A 12-L, three-neck jacketed round-bottom flask equipped with nitrogen purge, an overhead mechanical stirrer, a thermometer, and a pressure-equalizing addition funnel, was charged with a solution of N-α-(benzyloxycarbonyl)-L-γ-glutamyl-3-[[2-[[bis[bis(2-chloroethyl)amino]phosphinyl]oxy]-ethyl]thio]-L-alanyl-2-phenyl-(2R)-glycine (442.6 g, 0.50 mol) in isopropyl acetate (2.65 L) from the previous step. A solution of 2K HSO5.KHSO4.K2SO4 (OXONE™) (663.9 g, 1.08 mol) in water (2.66 L) was added with stirring under nitrogen, maintaining the temperature at 20-30 C.; and the reaction mixture was stirred overnight to complete the oxidation. The aqueous phase was separated and removed, and the isopropyl acetate phase was washed three times with water (885 mL), testing the water for the presence of persulfates with starch/KI paper after each wash. Isopropyl acetate (2.65 L) was added to the isopropyl acetate phase, and the combined solution was then distilled to reduce the volume to approximately 1.77 L. Isopropyl acetate (1.77 L) was then added, and the solution tested by Karl Fischer titration to ensure that the water content was not more than 0.2%. The mixture was stirred overnight, and the precipitated N-α-(benzyloxycarbonyl)-L-γ-glutamyl-3-[[2-[[bis[bis(2-chloroethyl)-amino]phosphinyl]oxy]ethyl]sulfonyl]-L-alanyl-2-phenyl-(2R)-glycine was filtered and dried at 35 C.

N-α-(benzyloxycarbonyl)-L-γ-glutamyl-3-[[2-[[bis[bis(2-chloroethyl)amino]phosphinyl]oxy]-ethyl]sulfonyl]-L-alanyl-2-phenyl-(2R)-glycine. Exact mass: 919.14; MS (API-ES+): m/z 924, 922, 920 (M+H+); 1H NMR (400 MHz, DMSO-d6): δ 8.81 (1H, d, J=7.4 Hz, NH), 8.41 (1H, d, J=8.2 Hz, NH), 7.61 (1H, d, J=8.2 Hz, NH), 7.36 (10H, m), 5.30 (1H, d, J=7.4 Hz), 5.03 (2H, s), 4.94 (1H, m), 4.25 (2H, m), 3.98 (1H, m), 3.68 (8H, m), 3.54 (3H, m), 3.33 (9H, m), 2.25 (2H, m), 1.99 (1H, m), 1.78 (1H, m).

Canfosfamide Hydrochloride

In a 2-L autoclave, palladium on carbon (5%, 26.25 g) in isopropyl acetate (350 mL) was pre-reduced by three cycles of nitrogen purging (vacuum, nitrogen, release) followed by three cycles of hydrogen addition (3.4 bar) and release, with the mixture stirred for 30 minutes after the last hydrogen addition, followed by another nitrogen purge. N-α-(benzyloxycarbonyl)-L-γ-glutamyl-3-[[2-[[bis[bis(2-chloroethyl)amino]phosphinyl]oxy]ethyl]sulfonyl]-L-alanyl-2-phenyl-(2R)-glycine (190.6 g91.89% purity, 175 g, 190 mmol) was dissolved in isopropyl acetate (700 mL) and water (53.9 mL), and the solution added to the autoclave. The three-cycle nitrogen purge was repeated, followed by two cycles of hydrogen addition and release, then the autoclave was pressurized with hydrogen to 3.4 bar with hydrogen, heated to 30 C., and held at that temperature for 7.7 hours, monitoring the reaction for completion by HPLC. The reaction mixture was filtered through diatomaceous earth (CELITE™) to remove the catalyst, and the filter washed with isopropyl acetate (2175 mL). The combined filtrate and washings were dehydrated by vacuum distillation and re-addition of isopropyl acetate, then re-concentrated to a final solution mass of 485.7 g. Dichloromethane (350 mL) was added to the solution, followed by the addition of hydrogen chloride gas (8.37 g), and dilution with methyl tert-butyl ether (858 mL). After stirring for 2.5 hours, the reaction mixture was filtered; and the canfosfamide hydrochloride residue was washed with methyl tert-butyl ether (2576 mL) and dried at 55 C. under vacuum.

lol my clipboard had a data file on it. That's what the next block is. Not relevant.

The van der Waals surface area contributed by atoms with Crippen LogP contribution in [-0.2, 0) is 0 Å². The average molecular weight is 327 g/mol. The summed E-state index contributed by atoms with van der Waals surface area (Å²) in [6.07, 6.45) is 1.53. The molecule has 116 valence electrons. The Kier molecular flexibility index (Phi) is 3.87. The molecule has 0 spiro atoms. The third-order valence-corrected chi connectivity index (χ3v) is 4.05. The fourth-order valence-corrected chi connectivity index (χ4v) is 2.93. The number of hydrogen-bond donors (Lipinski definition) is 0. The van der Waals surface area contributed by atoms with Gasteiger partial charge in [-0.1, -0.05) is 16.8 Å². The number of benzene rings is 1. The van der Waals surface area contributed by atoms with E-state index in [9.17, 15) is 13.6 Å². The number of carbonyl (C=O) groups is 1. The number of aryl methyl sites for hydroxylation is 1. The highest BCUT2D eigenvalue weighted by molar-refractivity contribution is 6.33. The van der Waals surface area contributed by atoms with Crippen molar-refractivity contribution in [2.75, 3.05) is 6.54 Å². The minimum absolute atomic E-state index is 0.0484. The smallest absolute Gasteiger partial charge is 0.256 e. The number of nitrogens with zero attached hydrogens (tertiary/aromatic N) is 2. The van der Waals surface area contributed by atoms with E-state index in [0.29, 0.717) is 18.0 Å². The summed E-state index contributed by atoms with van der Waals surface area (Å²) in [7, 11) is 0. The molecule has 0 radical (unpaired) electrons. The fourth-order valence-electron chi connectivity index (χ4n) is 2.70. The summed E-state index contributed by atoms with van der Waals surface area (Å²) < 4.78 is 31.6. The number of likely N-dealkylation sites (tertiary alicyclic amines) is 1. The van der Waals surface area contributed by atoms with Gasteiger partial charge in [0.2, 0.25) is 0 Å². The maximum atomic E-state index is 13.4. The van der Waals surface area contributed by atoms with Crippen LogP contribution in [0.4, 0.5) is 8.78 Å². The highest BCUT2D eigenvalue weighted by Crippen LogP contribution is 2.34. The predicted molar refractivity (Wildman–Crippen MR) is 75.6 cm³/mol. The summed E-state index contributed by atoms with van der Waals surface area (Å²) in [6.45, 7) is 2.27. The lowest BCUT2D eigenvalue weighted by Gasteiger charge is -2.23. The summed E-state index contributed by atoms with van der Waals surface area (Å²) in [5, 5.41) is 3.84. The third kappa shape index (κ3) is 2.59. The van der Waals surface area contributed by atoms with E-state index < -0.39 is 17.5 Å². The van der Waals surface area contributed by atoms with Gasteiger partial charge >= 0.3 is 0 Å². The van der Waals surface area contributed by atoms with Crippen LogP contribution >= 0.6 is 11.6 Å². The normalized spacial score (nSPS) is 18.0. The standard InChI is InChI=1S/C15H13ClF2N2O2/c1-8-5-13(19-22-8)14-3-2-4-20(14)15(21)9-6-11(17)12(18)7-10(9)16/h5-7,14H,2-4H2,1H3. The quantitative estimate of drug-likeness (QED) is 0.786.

Canfosfamide hydrochloride. Exact mass 785.10; MS (API-ES+): m/z 800, 788, 786 (M+H+); 1H NMR (300 MHz, DMSO-d6): δ 8.81 (1H, d, J=7 Hz, NH), 8.62 (1H, d, J=7 Hz, NH), 8.4 (2H, bs), 7.35 (5H, m), 5.31 (1H, d, J=7 Hz), 4.95 (1H, m), 4.36 (2H, J=6 Hz, q), 3.87 (1H, J=6 Hz, t), 3.66 (8H, m), 3.57 (3H, m), 3.31 (9H, m), 2.50 (1H, s), 2.35 (1H, m), 2.02 (2H, m).

Example 2 Cytotoxic activity of N-α-(benzyloxycarbonyl)-L-γ-glutamyl-3-[[2-[[bis[bis(2-chloroethyl)amino]phosphinyl]oxy]ethyl]sulfonyl]-L-alanyl-2-phenyl-(2R)-glycine, 4A

This example illustrates the beneficial effect of N-α-(benzyloxycarbonyl)-L-γ-glutamyl-3-[[2-[[bis[bis(2-chloroethyl)amino]phosphinyl]oxy]ethyl]sulfonyl]-L-alanyl-2-phenyl-(2R)-glycine, compound 4A, against human cancer cell lines in vitro. These results are considered predictive of efficacy in human cancer chemotherapy, as other anticancer agents, such as canfosfamide, tested in these assays have shown anticancer activity in humans.

The human cancer cell lines HL-60 (promyeloid myelocytic leukemia) and MX-1 (breast carcinoma) were obtained from the National Cancer Institute, Bethesda, Md., U.S.A. The CellTiter-Glo assay kit was obtained from Promega Corporation, Madison, Wis., U.S.A, and was used in accordance with the manufacturer's directions. All assays were conducted in triplicate wells, with dimethyl sulfoxide (DMSO) solvent control. The extent of cell growth was expressed as a percentage of the signal from the solvent control wells.